I will confess that I want to be liked. It is a character flaw which has a tendency of getting in the way of my calling. That character flaw can be even more dangerous when it comes into contact with someone who wants to be affirmed. You see, there is a danger of you and I setting up a relationship that is unhealthy for both of us. I want to be liked. You want to be affirmed. If I as pastor merely affirm you, you will like me…and we will both remain unchanged.
The unchanging nature of this unholy relationship seems to stand in stark contrast to the descriptions of the Christian life found in Scripture. As I read the Bible, I begin to notice words and phrases like “transformation,” “new creation,” “crucified with Christ,” and “dead to sin and alive to God in Christ Jesus.” These phrases don’t seem to affirm our co-dependent relationship of affirming and being liked, but the Bible does associate those phrases, and many more, with another word…the gospel.
“Gospel” means good news, but the Biblical definition of good news has little connection with my desire to be liked and your desire for affirmation. Instead, it refers to being loved in spite of (those character flaws). Instead of being affirmed (in our former ways) it declares us to be someone entirely new.
So what about those character flaws…my desire to be liked and your need to be affirmed? The Bible calls them sin. I know. I know. I’m in danger busting up our cozy little relationship. It scares me too, but let’s try and go there together. What is this “sin” word? The Bible teaches us that sin is all of the things that we think, do, or say which are not in line with the character and desires of God. But that’s not all. Sin also includes the many ways that we don’t think, do, or say the things which are in line with the character and desires of God.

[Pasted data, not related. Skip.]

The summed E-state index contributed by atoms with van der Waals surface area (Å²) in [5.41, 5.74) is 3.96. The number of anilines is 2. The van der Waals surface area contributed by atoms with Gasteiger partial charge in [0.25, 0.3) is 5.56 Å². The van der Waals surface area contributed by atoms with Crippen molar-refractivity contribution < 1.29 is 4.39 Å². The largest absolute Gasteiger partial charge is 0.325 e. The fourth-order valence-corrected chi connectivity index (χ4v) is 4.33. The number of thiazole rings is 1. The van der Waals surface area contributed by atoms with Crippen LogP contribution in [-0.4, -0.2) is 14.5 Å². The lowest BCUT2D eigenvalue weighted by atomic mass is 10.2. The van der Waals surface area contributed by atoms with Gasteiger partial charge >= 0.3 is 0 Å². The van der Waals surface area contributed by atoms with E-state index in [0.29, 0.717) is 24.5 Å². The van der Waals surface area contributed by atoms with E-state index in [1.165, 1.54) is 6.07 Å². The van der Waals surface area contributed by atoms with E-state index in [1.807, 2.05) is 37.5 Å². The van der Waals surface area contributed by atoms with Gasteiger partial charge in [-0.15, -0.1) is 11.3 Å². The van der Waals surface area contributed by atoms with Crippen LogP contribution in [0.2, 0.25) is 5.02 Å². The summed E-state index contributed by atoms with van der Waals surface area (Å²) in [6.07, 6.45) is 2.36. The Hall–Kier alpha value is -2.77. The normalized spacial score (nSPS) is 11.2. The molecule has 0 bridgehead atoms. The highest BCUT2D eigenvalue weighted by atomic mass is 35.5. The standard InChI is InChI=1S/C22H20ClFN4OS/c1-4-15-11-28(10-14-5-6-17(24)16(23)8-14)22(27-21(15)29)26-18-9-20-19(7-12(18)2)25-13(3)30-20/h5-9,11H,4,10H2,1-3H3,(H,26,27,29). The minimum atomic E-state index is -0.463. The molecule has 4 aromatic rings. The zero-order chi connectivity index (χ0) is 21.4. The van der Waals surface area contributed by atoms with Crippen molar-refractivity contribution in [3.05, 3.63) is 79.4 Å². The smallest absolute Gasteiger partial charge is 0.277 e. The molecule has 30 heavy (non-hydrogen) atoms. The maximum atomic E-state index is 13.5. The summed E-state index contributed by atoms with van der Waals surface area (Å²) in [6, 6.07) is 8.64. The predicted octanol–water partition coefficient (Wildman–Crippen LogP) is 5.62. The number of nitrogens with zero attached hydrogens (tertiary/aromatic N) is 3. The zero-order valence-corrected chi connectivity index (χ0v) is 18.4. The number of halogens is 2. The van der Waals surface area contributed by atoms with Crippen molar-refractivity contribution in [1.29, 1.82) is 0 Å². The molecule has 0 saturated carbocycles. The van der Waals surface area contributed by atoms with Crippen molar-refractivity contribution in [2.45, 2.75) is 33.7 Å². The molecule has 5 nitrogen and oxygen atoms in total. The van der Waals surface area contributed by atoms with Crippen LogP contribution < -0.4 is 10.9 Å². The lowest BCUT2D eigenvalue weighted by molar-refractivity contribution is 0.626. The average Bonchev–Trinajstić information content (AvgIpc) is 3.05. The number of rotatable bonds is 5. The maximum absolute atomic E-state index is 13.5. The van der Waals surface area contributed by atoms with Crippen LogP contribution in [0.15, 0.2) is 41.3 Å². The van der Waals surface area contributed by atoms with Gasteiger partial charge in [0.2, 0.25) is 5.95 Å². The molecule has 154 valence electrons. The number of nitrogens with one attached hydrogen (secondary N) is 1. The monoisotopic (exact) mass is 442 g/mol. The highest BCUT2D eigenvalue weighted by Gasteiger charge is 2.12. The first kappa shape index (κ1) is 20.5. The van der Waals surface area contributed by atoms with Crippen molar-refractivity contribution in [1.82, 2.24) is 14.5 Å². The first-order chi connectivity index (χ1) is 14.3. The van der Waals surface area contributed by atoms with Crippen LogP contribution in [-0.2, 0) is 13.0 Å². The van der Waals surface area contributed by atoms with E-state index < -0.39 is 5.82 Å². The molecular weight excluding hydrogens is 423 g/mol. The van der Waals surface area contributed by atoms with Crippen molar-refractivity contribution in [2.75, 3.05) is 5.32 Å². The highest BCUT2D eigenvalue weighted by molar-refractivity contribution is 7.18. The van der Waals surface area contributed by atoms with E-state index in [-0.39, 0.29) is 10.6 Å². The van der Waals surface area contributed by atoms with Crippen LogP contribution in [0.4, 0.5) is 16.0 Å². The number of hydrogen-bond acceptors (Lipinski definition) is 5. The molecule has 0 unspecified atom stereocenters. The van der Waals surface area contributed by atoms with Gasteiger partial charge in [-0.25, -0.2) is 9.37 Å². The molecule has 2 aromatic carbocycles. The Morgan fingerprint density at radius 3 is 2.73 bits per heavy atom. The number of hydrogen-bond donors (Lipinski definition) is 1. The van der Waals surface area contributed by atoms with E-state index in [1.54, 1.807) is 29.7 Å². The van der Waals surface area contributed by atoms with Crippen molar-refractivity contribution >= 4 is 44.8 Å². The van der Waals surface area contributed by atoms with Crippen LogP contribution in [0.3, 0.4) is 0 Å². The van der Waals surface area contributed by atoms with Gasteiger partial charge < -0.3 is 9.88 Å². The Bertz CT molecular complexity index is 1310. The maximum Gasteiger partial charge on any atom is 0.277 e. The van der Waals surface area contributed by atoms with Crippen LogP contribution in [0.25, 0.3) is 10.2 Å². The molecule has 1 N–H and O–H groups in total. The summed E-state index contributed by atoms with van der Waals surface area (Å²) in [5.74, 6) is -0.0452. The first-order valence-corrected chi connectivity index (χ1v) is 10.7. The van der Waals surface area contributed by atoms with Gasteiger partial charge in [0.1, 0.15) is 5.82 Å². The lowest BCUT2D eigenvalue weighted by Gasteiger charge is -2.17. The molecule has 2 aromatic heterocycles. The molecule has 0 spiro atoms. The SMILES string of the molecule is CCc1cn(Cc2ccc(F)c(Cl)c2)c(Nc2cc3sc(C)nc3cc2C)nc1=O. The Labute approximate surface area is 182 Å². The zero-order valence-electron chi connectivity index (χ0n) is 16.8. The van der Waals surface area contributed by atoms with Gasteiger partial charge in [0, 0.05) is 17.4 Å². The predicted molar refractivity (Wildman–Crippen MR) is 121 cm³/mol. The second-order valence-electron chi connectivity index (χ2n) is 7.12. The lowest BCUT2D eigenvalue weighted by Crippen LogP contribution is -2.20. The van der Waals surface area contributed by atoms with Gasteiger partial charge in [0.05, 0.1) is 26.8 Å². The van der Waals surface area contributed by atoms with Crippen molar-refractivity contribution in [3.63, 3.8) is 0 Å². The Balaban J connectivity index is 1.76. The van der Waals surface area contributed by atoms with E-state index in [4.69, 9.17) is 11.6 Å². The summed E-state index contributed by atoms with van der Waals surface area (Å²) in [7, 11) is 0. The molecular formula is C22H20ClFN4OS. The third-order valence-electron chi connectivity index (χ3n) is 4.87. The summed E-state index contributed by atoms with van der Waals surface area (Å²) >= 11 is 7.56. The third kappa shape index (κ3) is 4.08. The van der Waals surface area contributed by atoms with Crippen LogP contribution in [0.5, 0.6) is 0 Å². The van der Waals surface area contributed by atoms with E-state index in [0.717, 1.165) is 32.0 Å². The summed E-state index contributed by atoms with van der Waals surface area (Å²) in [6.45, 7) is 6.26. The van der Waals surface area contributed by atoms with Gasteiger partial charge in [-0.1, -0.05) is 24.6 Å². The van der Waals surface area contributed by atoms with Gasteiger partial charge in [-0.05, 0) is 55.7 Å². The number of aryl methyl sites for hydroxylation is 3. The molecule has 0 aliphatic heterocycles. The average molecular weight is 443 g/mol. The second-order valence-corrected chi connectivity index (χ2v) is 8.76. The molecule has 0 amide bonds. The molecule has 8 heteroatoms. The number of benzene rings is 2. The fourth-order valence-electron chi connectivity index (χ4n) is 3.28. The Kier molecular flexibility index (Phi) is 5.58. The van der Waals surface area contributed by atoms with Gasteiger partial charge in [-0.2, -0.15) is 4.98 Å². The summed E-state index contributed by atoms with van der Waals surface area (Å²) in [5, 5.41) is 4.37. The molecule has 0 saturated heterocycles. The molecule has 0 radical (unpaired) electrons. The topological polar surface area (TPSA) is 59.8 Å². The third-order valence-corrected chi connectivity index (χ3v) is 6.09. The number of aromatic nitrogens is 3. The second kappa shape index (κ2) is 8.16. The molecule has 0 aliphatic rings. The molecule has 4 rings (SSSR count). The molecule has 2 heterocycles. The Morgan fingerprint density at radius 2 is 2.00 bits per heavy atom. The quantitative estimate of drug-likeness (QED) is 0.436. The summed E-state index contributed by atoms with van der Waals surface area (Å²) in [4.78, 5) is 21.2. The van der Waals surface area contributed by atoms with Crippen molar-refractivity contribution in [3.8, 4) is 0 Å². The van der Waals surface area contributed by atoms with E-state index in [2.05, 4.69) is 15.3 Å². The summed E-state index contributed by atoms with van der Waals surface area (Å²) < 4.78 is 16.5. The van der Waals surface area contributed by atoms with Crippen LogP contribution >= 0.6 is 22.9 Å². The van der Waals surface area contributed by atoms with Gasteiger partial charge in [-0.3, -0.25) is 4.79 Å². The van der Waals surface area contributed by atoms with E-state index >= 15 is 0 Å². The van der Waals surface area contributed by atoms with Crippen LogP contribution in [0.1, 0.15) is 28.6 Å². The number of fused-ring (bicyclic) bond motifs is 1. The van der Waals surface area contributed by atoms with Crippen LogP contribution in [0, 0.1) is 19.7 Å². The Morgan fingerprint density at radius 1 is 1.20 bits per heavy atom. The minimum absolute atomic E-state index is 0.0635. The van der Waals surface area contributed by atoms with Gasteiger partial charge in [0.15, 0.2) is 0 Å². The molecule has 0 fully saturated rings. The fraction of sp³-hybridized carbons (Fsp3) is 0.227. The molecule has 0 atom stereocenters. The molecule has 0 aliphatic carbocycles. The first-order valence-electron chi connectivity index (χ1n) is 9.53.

With that definition, I hope we can both see that we both qualify as sinners. The good news in all of this is that God knows we are sinners, and that He has done something about it. He made a provision for sin by sending Jesus to take our sin upon Himself. In exchange, He has given us His righteous perfection. In other words, He tenderly enters into the midst of our messiness and loves us with a transforming love.
So why do we keep up this game of affirmation and being liked? I wish I had a quick answer for you, but we both know its not that simple. The Bible is honest though. Even among the apostles we see that Christian growth is a lifelong process. The Bible tells us that through faith, Jesus declares us righteous by giving us His righteousness. The lifelong process is this: the Holy Spirit works in us to help us grow into what Jesus has already declared us to be. It also tells us that in the process of Christian growth, the only hope I have for release from my sin is to call it what it is…sin. (1 John 1:9) So, through the gospel, I know that in Christ I am a new creation, and though the old sinful desire still resides in me, that sinful desire no longer defines me (Romans 7:22-25). I also know the same is true for you, if you have come to a saving faith in Christ Jesus (Romans 10:9-10).
If all of this is true…and it absolutely is…then shouldn’t we agree on a different kind of relationship? Rather than a relationship defined by affirmation and a desire to be liked, let’s have a relationship rooted in the love of Christ. Instead of settling for being liked, I would rather find my identity in Christ and be loved by Him…all the while loving you by telling you truth instead of needing from you. Instead of wanting to be affirmed as you are, wouldn’t you rather be loved in spite of who you are, and be transformed more and more into the image of Christ. Instead of being offended by the mention of sin in our lives, shouldn’t we both desire to identify that sin, so we can be released from it. After all, shouldn’t the church be the people with whom we can be the most honest? I think so. So why don’t we start being honest with Jesus, and with each other? After all, he’s already proven His love for both of us.
And one last thing. I’m sorry about the big word in the title, but I really can’t think of a better one. The word subversive refers to a systematic attempt to overthrow or overturn. That’s exactly what the gospel is…a systematic attempt to overthrow or overturn our selfish desires, and to give us a better desire…a desire for Jesus and new life in Him. Jesus secured that life through His death on the cross, and He will settle for nothing less than our death to anything lesser than life in Him.